Campaigners also called on the Australian government to seize the moment to go further by committing to end new oil and gas licensing and ending domestic fossil fuel subsidies, in line with what science requires.
Although many signatories have kept their CETP promise to end international public finance for fossil fuels, some have not, including notably the United States, Italy, and Germany. The U.S. has yet to publish its policy to respond to the CETP and the US Export-Import Bank continues to finance fossil fuels, undermining President Biden’s multiple pledges to end this finance. Italy and Germany’s policy contain major loopholes that will allow a significant amount of fossil finance to continue. Campaigners are continuing to call on these countries to keep their promises.
Attendees at the UK Government event also heard how the CETP, now two years old, is shifting billions in international public finance from fossil fuels to renewable energy. However, while this finance is beginning to shift to clean energy, a report released last week from the International Institute for Sustainable Development calls on CETP signatories to develop more ambitious policies to scale up clean energy.
The Clean Energy Transition Partnership was launched at the 2021 UN COP26 Climate Conference in Glasgow. The signatories – including many EU countries, the US and Canada – pledged to “end new direct public support for the international unabated fossil fuel energy sector by the end of 2022” and instead “prioritise our support fully towards the clean energy transition.”
The IPCC’s AR6 report highlights public finance for fossil fuels as ‘severely misaligned’ with reaching the Paris goals, but that if shifted, it could play a critical role in closing the mitigation finance gap, enabling emission reductions and a just transition. More background on the role international public finance plays in shaping energy systems is available in this Oil Change International briefing.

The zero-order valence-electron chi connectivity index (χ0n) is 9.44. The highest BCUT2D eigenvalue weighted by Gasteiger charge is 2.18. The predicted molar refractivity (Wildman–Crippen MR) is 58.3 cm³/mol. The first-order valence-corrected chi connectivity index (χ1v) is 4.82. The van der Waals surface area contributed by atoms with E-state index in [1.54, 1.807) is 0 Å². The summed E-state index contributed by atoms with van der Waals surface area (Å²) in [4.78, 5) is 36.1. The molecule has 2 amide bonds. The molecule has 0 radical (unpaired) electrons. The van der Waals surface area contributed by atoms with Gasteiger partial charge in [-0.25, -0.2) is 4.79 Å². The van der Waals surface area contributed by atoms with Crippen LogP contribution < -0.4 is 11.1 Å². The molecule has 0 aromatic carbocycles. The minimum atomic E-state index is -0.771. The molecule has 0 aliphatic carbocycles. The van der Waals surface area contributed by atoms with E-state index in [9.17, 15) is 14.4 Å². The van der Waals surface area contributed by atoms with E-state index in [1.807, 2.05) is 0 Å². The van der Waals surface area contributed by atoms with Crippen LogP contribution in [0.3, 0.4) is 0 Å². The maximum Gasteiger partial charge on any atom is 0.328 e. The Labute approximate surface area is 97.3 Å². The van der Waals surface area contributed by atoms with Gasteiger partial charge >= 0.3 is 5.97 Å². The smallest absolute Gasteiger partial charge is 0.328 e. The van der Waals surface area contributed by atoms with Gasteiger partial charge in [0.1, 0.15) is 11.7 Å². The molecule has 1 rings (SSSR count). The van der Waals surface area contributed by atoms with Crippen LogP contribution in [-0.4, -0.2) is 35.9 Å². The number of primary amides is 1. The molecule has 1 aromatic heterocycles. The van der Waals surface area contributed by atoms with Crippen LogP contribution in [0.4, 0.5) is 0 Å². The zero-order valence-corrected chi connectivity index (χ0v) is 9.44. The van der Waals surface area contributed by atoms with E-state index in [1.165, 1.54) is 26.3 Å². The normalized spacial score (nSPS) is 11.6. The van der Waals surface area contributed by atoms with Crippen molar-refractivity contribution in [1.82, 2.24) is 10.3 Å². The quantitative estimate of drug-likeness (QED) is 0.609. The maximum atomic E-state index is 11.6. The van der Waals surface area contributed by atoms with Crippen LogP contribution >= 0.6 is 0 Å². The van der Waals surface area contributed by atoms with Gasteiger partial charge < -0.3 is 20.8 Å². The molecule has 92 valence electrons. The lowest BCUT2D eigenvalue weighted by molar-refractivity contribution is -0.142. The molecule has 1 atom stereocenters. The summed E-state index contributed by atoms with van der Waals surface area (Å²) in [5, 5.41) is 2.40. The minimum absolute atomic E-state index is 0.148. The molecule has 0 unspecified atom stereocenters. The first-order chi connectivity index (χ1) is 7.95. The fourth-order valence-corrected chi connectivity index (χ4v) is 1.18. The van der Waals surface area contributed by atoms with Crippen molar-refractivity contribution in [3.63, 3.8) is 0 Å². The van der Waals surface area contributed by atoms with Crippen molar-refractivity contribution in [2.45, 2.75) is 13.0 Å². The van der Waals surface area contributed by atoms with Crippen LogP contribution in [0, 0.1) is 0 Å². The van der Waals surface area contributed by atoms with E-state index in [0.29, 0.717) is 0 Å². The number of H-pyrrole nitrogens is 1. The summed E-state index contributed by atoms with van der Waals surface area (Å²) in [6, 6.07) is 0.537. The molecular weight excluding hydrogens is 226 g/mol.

Oil Change International publishes Leaders & Laggards, a policy implementation tracker that outlines progress on implementation of the CETP, which will be regularly updated in the lead up to and during COP28. Oil Change International also publishes the Fossil Finance Violations Tracker, showing where countries are still financing fossil fuel projects despite their pledge.
Oil Change International research shows that in 2019-2021 alone, G20 countries and the multilateral development banks (MDBs) they govern provided at least USD 55 billion per year in international public finance for oil, gas, and coal projects. This fossil fuel finance was 2 times more than their support for renewable energy, which averaged only $29 billion per year. This shows the urgent need to implement the CETP – this would tip the public finance for energy balance from fossil fuels to clean energy.
Campaigners called on Australia to go further, ending new oil and gas licensing and ending domestic fossil fuel subsidies. A previous Oil Change International report brands Australia as one of a small number of ‘Planet Wrecker’ countries endangering global climate targets. Australia is poised to be the world’s eighth largest expander of oil and gas extraction from 2023 to 2050. If allowed to proceed, new oil and gas fields in Australia could cause 4 Gt of additional carbon pollution over that time period, equivalent to the lifetime emissions of 25 new coal plants. The report shows that Australia is amongst five global north countries (along with the United Kingdom, United States, Canada, and Norway) responsible for a majority (51 percent) of planned expansion from new oil and gas fields through 2050.